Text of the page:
Many teachers get excited when they imagine the digital classroom and all the things that can be done in it, at the touch of a screen. I had the opportunity to use an iPad when I worked in a school, but I really didn’t like the experience at all. I am more of a traditional chalk and board teacher, while still encouraging students to work in groups collaboratively.
There are two main reasons why I have not embraced technology fully.
Trust in technology
The first is the lack of a good Wi-Fi system in schools. We all know that the system can crash when too many students are using it to complete an assignment, or looking for information, and that destroys your lesson right away.
When something like this happens, I evaluate what can be done to find a solution. In one particular case, I was using a brainstorming app when the system crashed. Luckily enough, I had paid for the pro version of the app and was able to project what I had on my device onto the screen in the classroom. The students were still able to do the assignment, but not using their tablets. They had to copy what I was projecting in their notebooks.
Getting the best out of technology
The second reason for my resistance to using technology in the classroom is my own lack of knowledge about how to exploit technology fully to enhance learning. I know how to use a Surface, iPad or Android tablet to get work done, but I am still a bit shaky when it comes to implementing it in the classroom. I see technology as use of applications more than the tablet itself. Is the device really useful or are the applications the real deal when it comes to the use of technology in the classroom? I see the device as secondary and the application as primary, even though the two are clearly integrated.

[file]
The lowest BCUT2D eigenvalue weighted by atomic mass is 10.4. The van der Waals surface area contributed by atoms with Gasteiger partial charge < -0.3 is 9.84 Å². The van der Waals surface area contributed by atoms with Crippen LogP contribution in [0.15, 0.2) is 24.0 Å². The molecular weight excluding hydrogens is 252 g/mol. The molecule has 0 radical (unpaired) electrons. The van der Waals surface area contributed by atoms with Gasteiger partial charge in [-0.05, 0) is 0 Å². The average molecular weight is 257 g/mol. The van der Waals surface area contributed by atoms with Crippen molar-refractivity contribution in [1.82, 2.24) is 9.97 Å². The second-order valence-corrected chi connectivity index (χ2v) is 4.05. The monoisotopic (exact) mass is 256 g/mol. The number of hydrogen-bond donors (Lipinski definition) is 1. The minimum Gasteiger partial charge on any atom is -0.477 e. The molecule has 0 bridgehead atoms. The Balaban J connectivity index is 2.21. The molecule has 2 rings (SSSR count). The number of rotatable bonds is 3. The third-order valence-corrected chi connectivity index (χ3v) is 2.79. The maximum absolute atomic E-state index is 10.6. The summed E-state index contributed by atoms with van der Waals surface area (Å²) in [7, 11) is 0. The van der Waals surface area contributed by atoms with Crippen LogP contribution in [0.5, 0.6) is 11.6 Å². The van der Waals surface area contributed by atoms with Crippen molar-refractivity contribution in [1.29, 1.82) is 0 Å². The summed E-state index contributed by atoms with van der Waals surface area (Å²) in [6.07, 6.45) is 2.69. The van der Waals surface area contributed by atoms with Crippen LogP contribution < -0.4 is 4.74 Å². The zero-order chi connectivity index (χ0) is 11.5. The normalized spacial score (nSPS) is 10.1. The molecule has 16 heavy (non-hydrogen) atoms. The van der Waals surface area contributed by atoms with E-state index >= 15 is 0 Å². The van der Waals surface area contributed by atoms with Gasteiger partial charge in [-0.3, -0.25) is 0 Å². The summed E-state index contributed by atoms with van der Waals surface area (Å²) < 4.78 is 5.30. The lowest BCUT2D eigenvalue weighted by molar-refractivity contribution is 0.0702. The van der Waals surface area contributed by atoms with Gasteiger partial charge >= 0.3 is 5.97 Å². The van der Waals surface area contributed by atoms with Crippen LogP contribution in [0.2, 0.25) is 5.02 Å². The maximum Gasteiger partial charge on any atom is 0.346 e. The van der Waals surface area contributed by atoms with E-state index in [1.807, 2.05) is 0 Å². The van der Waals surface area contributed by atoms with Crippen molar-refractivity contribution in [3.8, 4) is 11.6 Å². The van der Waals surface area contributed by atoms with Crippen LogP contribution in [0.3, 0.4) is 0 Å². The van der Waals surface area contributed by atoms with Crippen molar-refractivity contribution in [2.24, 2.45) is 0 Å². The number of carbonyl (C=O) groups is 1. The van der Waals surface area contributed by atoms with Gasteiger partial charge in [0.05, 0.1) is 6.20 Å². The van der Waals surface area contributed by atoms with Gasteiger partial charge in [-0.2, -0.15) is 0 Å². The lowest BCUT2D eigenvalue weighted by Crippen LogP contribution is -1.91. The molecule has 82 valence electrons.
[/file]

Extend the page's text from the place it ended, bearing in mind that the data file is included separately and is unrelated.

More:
Experimenting with technology
I am slowly beginning to use technology in my business classes. I go back and forth between my Surface tablet and iPad. I use them differently in the classroom. I use Surface 2 to show videos which spark a discussion in the classroom. I also use it to play online word games such as Word Drop and Text Twist with students to help them increase their vocabulary.
I use the the iPad differently. I use SyncSpace, an app which allows students to write or draw their ideas about a topic. Recently, when we read The Black Cat by Edgar Allan Poe, I asked the students to write their ideas about the title as well as the pictures to see if their predictions were correct. We referred back to their writing a few times to see if they were correct. While we read the story aloud, I highlighted certain parts of the PDF so that the students could hear the audio extract on the iPad.
My next digital steps
This is a start for me and I am looking at videos online to see how others implement technology in the classroom. I am also reading articles in various newspapers and educational magazines to get more ideas. However, my best source has been going to conferences and seeing how presenters use technology in their presentations. There is still hope for me and I am determined to make my classroom more digital.